Jonathan Clark was born in Williamsburg, Virginia, and moved to Houston, Texas, in 1996. He graduated from the University of Houston with a Bachelor of Fine Arts in 2007. Since graduating, he has worked as an artist, artist assistant, installer, design consultant, landscape designer and gallery curator.
The concept of Jonathan’s work is based on a strong interest in mathematical principles and scientific theories. He uses patterns and techniques of problem solving—such as ratios, fractals, tiling, proportions and correlations between macro and microcosms—that are found in the natural world. The Divine Proportion is the bass-line equation for his creative process to unfold. Found in nature from the furthest stars to our fingertips, the Divine Proportion can be used as a tool for discovery and understanding of regenerative and harmonious forms.
Jonathan uses mostly multiples of familiar materials, such as pencils, Q-tips, and matches, to create objects that have the ability to expand to seemingly endless shapes and sizes.
“I have nurtured my craft to be an experience of balancing the relationship of parts to the whole. The viewer can relate to the concept of the art form based on his/her own interpretation, experiences and interests. Often, there is more to discover the closer you examine the piece.” His intent for using math and science as a template is to provide an opportunity to learn more about our connection to the radiance of things.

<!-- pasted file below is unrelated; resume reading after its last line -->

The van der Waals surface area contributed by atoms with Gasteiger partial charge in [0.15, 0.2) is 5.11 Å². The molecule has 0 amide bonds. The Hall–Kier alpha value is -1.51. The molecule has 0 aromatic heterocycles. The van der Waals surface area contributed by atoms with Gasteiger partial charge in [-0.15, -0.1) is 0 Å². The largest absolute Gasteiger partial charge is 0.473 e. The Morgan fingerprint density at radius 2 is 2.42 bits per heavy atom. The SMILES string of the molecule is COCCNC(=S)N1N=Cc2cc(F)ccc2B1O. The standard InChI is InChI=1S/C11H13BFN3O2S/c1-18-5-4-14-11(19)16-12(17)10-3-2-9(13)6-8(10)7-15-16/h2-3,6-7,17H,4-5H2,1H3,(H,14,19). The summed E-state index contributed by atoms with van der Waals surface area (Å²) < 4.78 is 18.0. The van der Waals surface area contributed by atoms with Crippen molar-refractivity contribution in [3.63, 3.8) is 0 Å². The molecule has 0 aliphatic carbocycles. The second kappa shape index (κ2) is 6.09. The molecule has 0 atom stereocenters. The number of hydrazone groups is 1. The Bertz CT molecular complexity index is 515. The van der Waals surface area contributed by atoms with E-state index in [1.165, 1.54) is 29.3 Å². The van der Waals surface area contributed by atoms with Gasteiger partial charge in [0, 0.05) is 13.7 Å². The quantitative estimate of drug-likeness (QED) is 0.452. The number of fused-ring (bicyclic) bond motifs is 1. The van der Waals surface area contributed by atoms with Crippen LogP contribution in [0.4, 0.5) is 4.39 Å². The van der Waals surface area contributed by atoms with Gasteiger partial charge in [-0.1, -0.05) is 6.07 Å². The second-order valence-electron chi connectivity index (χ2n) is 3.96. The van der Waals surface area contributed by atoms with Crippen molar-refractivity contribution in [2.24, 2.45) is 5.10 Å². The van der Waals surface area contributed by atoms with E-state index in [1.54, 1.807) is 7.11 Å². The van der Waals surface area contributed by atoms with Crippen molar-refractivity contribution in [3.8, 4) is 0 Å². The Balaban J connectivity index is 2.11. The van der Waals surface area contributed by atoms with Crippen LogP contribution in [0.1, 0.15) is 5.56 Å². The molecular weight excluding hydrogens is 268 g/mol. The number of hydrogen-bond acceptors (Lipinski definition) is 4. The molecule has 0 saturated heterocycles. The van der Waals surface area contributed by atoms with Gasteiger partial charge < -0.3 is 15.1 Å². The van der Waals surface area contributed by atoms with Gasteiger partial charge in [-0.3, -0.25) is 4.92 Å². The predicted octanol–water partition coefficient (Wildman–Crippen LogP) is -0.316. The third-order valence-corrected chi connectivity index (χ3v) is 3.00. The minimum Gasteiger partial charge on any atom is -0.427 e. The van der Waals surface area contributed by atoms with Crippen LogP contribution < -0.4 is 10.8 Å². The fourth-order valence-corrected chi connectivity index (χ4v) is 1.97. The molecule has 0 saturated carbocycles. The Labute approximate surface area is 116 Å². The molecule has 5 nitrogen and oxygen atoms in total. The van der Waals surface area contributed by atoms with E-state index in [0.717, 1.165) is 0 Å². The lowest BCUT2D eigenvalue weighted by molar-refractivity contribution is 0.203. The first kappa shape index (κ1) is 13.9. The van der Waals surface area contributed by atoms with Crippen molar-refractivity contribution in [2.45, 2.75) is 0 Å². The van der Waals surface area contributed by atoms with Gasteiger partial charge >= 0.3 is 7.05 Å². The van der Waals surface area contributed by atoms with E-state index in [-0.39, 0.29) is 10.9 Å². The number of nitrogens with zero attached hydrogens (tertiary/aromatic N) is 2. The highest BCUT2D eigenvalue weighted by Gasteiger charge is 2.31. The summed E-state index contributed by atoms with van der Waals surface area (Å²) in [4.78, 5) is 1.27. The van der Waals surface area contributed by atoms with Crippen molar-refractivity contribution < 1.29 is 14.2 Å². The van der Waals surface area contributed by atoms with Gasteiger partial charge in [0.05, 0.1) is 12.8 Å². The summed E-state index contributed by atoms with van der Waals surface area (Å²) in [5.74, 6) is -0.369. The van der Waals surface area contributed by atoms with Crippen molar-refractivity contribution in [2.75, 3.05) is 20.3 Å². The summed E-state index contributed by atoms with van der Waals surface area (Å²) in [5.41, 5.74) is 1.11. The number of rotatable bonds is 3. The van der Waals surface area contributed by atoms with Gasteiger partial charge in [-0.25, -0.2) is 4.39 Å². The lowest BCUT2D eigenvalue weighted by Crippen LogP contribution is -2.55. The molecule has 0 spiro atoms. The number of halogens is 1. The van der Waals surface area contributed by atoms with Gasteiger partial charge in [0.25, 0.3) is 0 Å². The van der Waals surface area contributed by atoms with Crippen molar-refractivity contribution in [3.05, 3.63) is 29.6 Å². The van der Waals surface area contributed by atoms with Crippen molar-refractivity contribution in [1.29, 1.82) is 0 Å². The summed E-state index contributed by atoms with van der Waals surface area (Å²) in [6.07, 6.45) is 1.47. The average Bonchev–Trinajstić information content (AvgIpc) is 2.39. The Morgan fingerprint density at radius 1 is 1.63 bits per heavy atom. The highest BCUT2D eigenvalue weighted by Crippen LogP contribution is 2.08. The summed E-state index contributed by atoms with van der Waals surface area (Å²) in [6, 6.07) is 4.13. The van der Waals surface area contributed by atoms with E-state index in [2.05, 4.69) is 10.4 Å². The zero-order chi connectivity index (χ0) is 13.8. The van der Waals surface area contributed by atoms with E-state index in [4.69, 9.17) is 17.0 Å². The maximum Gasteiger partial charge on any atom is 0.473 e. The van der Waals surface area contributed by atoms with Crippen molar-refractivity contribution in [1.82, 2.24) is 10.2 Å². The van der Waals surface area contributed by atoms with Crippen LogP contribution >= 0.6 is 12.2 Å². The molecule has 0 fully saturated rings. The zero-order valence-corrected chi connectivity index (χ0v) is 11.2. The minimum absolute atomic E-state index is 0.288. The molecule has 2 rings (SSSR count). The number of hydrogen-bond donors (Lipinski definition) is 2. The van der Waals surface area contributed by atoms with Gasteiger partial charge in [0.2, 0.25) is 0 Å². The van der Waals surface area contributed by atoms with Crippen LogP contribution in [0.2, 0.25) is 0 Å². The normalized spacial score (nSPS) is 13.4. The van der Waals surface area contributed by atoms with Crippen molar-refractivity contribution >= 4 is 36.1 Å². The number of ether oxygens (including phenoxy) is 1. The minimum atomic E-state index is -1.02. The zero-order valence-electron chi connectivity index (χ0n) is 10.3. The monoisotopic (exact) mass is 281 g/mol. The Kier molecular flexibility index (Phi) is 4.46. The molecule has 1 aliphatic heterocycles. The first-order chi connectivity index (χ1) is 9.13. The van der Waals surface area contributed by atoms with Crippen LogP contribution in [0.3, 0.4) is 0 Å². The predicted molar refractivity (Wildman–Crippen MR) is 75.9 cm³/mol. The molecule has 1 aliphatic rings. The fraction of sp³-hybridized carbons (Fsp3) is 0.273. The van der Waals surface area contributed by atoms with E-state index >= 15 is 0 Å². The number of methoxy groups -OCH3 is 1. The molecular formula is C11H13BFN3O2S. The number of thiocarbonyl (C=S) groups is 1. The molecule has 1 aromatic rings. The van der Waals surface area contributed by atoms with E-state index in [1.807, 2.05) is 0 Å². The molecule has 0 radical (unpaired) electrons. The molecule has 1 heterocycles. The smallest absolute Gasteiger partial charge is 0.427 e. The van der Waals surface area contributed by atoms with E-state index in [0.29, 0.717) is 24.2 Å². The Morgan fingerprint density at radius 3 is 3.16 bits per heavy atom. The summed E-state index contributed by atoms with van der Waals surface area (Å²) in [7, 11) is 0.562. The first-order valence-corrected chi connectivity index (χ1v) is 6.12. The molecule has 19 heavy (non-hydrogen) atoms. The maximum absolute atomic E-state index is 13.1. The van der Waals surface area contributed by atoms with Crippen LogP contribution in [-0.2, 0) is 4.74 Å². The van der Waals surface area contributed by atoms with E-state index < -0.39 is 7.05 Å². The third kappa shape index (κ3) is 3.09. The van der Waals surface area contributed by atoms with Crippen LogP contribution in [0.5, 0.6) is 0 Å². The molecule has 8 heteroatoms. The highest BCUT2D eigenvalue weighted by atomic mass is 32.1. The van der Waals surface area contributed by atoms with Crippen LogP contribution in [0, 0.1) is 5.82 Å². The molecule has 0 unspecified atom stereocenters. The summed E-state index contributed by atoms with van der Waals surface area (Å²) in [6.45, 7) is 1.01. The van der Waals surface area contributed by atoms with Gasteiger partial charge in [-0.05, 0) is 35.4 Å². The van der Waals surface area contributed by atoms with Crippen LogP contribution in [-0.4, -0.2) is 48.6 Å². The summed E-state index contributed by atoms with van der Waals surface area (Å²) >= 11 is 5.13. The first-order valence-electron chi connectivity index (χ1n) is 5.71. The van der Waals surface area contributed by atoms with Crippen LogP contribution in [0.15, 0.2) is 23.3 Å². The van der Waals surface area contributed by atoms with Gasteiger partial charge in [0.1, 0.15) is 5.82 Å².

Jonathan has completed artist residencies at Darke Gallery in Houston and in Breckenridge, Colorado. He had his first solo show, “Ratio,” at Darke Gallery in 2013. He has exhibited large-scale works—made from thousands of pencils–at the Houston Public Library and has been part of group shows at Anya Tish Gallery and Assistance League of Houston at Williams Tower. He has created numerous commissioned pieces of art, from small-scale collections to large-scale outdoor installations.
During his residency at HCCC, Jonathan wants to continue to create new components for his art and provide a clear correlation among his interests in math, science and nature through craft. He looks forward to interacting with the public to further his connection with the Houston community. He will be with HCCC through August of 2015.
For more information, visit: http://www.jonclarkart.com/
Above, from top to bottom: Jonathan Clark. Photo courtesy the artist. Jonathan Clark, "Super Pencil," 2014. Pencils. 5.5 feet long x 3 feet wide. Photo by Marisa Brodie.